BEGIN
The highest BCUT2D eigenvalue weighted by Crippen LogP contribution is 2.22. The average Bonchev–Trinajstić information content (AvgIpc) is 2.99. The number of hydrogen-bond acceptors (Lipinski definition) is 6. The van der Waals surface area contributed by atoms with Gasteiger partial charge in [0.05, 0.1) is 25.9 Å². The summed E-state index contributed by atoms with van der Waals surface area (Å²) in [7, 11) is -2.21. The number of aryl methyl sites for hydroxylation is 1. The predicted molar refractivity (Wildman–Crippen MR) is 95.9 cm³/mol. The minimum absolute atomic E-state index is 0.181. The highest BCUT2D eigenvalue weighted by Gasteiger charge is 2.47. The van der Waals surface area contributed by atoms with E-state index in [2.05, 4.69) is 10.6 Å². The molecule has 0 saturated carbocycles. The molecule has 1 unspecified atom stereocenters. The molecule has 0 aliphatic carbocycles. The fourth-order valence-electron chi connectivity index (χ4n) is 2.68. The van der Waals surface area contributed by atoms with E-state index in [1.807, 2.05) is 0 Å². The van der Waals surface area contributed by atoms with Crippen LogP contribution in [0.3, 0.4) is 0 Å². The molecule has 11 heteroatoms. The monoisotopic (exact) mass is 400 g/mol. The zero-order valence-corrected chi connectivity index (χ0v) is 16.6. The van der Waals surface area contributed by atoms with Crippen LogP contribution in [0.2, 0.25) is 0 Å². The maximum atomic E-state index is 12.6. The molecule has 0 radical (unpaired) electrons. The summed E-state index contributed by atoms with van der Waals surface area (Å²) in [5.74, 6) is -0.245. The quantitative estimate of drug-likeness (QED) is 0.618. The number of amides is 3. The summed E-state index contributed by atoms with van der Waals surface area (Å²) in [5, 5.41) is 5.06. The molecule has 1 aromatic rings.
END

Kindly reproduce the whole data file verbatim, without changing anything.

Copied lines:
The highest BCUT2D eigenvalue weighted by Crippen LogP contribution is 2.22. The average Bonchev–Trinajstić information content (AvgIpc) is 2.99. The number of hydrogen-bond acceptors (Lipinski definition) is 6. The van der Waals surface area contributed by atoms with Gasteiger partial charge in [0.05, 0.1) is 25.9 Å². The summed E-state index contributed by atoms with van der Waals surface area (Å²) in [7, 11) is -2.21. The number of aryl methyl sites for hydroxylation is 1. The predicted molar refractivity (Wildman–Crippen MR) is 95.9 cm³/mol. The minimum absolute atomic E-state index is 0.181. The highest BCUT2D eigenvalue weighted by Gasteiger charge is 2.47. The van der Waals surface area contributed by atoms with E-state index in [2.05, 4.69) is 10.6 Å². The molecule has 0 saturated carbocycles. The molecule has 1 unspecified atom stereocenters. The molecule has 0 aliphatic carbocycles. The fourth-order valence-electron chi connectivity index (χ4n) is 2.68. The van der Waals surface area contributed by atoms with E-state index in [1.807, 2.05) is 0 Å². The van der Waals surface area contributed by atoms with Crippen LogP contribution in [0.3, 0.4) is 0 Å². The molecule has 11 heteroatoms. The monoisotopic (exact) mass is 400 g/mol. The zero-order valence-corrected chi connectivity index (χ0v) is 16.6. The van der Waals surface area contributed by atoms with Crippen LogP contribution in [0.2, 0.25) is 0 Å². The maximum atomic E-state index is 12.6. The molecule has 0 radical (unpaired) electrons. The summed E-state index contributed by atoms with van der Waals surface area (Å²) in [5.74, 6) is -0.245. The quantitative estimate of drug-likeness (QED) is 0.618. The number of amides is 3. The summed E-state index contributed by atoms with van der Waals surface area (Å²) in [5, 5.41) is 5.06. The molecule has 1 aromatic rings.